Help for Healing from Heartbreak

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Help for Healing from Heartbreak
Facing the holidays with a broken heart? Here are some tips to help you heal faster and better

This guest article from PsychCentral was written by Margarita Tartakovsky, M.S.

There’s a reason why “heartbreak” is synonymous with “breakup.” Breakups are painful. It can feel like the pain resides in our heads, our hearts and in our bones. Sometimes it’s a faint ache, like a sore muscle. Other times, it’s a full-on throbbing, a raw wound.

Post-breakup, people often “feel sad, lost, empty, alone, and angry,” said Meredith Hansen, Psy.D, a clinical psychologist and relationship expert. They might withdraw from friends and family and have a hard time doing their work, and their self-esteem might suffer, she said. According to Hansen, they might also show other signs of depression, such as loss of interest in activities, loss of appetite, development of sleeping problems or feelings of hopelessness.

People suffering from heartbreak might turn to self-destructive behaviors with grave effects. “Substance abuse, multiple sexual partners, and avoidance of vulnerable emotions can lead to serious health issues, long-term health problems, and potential mental health issues,” Hansen said.

 

Time helps to heal heartbreak, but there are many things you can do now to feel better, she said. Below, Hansen shared six suggestions for healing healthfully.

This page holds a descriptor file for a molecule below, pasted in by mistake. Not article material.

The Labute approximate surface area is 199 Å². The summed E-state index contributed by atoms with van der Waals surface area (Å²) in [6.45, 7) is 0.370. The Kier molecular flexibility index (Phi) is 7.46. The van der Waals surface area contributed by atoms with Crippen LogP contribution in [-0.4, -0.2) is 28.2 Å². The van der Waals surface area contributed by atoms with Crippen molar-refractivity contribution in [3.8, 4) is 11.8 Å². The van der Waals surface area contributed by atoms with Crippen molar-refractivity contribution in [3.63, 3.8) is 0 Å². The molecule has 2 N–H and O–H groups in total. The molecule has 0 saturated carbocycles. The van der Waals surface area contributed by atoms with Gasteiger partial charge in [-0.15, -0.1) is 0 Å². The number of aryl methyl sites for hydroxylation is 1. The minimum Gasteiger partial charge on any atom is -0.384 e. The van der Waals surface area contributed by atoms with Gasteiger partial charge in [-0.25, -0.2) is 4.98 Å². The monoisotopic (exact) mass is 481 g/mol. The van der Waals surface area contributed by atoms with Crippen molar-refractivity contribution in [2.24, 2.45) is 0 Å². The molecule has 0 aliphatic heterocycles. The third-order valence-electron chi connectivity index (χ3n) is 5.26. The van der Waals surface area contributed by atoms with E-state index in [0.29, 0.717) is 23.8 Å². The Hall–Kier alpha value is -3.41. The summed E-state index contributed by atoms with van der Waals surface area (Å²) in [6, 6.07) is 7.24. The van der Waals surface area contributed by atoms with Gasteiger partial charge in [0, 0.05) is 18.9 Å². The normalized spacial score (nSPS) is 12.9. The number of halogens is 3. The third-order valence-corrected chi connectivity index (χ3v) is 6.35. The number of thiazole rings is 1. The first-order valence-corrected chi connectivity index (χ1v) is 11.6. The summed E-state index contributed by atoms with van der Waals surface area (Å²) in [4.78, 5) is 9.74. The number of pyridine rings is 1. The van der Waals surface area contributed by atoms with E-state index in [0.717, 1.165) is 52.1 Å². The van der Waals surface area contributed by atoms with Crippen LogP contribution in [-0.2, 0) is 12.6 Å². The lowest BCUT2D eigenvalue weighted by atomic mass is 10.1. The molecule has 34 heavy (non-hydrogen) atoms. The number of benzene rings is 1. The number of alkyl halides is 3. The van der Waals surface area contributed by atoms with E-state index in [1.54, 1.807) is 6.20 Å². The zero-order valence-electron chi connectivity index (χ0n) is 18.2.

1. Seek support from loved ones.

“Reach out to people in your life who love you, care about you, and want the best for you,” Hansen said. “Talk to them about your feelings and how the loss has affected you.”

2. Seek support from a therapist.

Right after your breakup, you might feel more comfortable talking to your loved ones, Hansen said. However, after a while, you might avoid reaching out because you worry your loved ones expect you to stop grieving. That’s when talking to a therapist can help. “Having an outlet to express the pain, discomfort, fears, and sadness, such as a therapist’s office, can reduce the sense of guilt and shame a person may feel for not ‘getting over it yet.’”

Also seek help if it’s been a month or two and you still don’t feel better — or you feel worse and have more intense depressive ruminations, Hansen said. “A therapist will be able to assist with the depression, helping you feel better and regain your self-esteem and hope for the future.”

3. Be realistic about bouncing back.

Expecting yourself to bounce back after heartbreak is unrealistic. (And this expectation, when inevitably unmet, can just make you feel worse.) “You have lost an important person in your life and it is to be expected that you will not feel like your normal self or be able to accomplish normal chores, activities [and] duties,” Hansen said.

4. Appreciate your steps — however small.  

This article was originally published at . Reprinted with permission.
Article contributed by
Advanced Member

John M. Grohol

Psychologist

Dr. John Grohol is a mental health expert and founder of Psych Central. He has been writing about online behavior, mental health and psychology issues, and the intersection of technology and psychology since 1992.

Location: Newburyport, MA
Credentials: PsyD
Website: PsychCentral
Other Articles/News by John M. Grohol:

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